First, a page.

Will New Business Intelligence Features Be a Catalyst for Salesforce Stock?
Count salesforce.com among those doing more to cash in on analytics and business intelligence. Last week, the company unveiled Salesforce1 Mobile Reports & Dashboards to enable better access and visualize critical information on iOS and Android devices.
Importantly, the software does more than present static reports. Users can drill down through multiple layers of real-time business data to investigate problems, create visuals that express their findings, and quickly share the data with others on their team. This is exactly what you'd expect from a stand-alone business intelligence platform for on-the-go staff responsible for meeting revenue targets.
Think of a retail executive studying a report of expected revenue across regions. A few taps on the Salesforce1 app allows for a closer look at key metrics that reveal why some areas are performing better then others, leading to a special sale or incentive program to reignite growth in lagging areas.
A shifting market
The features come at an interesting time for owners of Salesforce stock. Research firm Gartner says that, while the overall BI and analytics software market grew just 8% in 2013, to $14.4 billion, the technology remains a priority.
"Analytics is ... moving beyond just being a singular tool to become more omnipresent, embedded in various other applications and infrastructures," Gartner Research Director Dan Sommer said in a press release announcing the market findings.
What's more, of the 10 leaders identified in Gartner's most recent "magic quadrant" for business intelligence and analytics software, three were suppliers of fully integrated platforms: IBM, Microsoft, and Oracle. Tableau topped the list; Salesforce didn't make the cut.
Is there room for Salesforce in a crowd like this? Longtime business intelligence industry tracker Howard Dresner seems to think so. "Since 2010, our research has shown that salespeople are the most obvious candidates for mobile business intelligence," Dresner said in an email interview. "While perhaps creating some competitive tension in the space, it also vastly expands the numbers of BI users that would otherwise have no access to valuable and actionable insights."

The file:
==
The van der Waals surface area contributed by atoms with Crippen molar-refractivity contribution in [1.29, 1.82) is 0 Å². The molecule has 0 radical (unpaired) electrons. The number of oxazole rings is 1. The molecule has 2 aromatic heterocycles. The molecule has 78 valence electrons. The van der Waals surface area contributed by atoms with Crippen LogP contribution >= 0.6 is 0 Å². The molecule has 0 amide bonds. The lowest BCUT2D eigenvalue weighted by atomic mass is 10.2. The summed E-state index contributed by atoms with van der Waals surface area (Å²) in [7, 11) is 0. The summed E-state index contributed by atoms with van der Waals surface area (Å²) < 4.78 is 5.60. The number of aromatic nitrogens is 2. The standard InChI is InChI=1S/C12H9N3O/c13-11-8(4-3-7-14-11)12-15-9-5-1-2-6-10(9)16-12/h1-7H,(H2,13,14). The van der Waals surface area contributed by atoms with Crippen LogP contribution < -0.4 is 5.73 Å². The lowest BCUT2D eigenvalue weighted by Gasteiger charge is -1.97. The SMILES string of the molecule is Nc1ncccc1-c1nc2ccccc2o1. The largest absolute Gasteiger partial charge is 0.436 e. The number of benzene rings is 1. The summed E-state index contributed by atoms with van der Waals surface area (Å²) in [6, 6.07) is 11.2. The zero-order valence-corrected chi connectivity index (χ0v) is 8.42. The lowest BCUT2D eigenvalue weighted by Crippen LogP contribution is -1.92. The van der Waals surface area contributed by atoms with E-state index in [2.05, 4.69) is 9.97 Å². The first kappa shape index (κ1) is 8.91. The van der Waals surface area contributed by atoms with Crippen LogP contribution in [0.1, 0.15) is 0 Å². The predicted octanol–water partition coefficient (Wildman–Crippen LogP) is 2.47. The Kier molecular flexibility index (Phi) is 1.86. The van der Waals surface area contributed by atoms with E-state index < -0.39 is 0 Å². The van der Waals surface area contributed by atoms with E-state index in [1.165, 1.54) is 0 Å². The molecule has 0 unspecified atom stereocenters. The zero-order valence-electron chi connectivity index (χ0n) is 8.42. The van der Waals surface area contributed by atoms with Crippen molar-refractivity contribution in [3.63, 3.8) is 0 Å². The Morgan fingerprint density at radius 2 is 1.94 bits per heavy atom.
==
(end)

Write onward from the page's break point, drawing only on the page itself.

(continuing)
Priced for growth
If Dresner is right, Salesforce's timing couldn't be better. No longer a niche player, the company last year accounted for 2.9% of global software sales -- making it No. 10 worldwide, according to Gartner. Continued growth means convincing more customers to bet bigger on the various elements of its cloud platform.
So far, they have. Salesforce revenue increased 37.4% in its fiscal first quarter after rising 37.2% in the prior quarter and 36.5% in the third quarter of fiscal 2013. Accelerating sales growth has become par for the course. Yet Wall Street expects more of the same in future quarters.
Salesforce stock commands about one-fifth the market cap of Oracle, which took second place in 2013 global software sales ($35.2 billion vs. $182.2 billion) while accounting for roughly one-eighth the revenue ($3.8 billion vs, $29.6 billion). The delta suggests that investors believe the company will continue growing at a torrid pace.
Tapping into the mobile analytics and business intelligence market should help Salesforce meet inflated expectations for its stock. But it's also just one catalyst for a company that needs as many as it can get.
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The article Will New Business Intelligence Features Be a Catalyst for Salesforce Stock? originally appeared on Fool.com.Tim Beyers is a member of the Motley Fool Rule Breakers stock-picking team and the Motley Fool Supernova Odyssey I mission. He owned shares of International Business Machines and Salesforce.com at the time of publication. Check out Tim's web home and portfolio holdings or connect with him on Google+, Tumblr, or Twitter, where he goes by @milehighfool. You can also get his insights delivered directly to your RSS reader.The Motley Fool recommends Salesforce.com. The Motley Fool owns shares of International Business Machines, Microsoft, and Oracle. Try any of our Foolish newsletter services free for 30 days. We Fools may not all hold the same opinions, but we all believe that considering a diverse range of insights makes us better investors. The Motley Fool has a disclosure policy.
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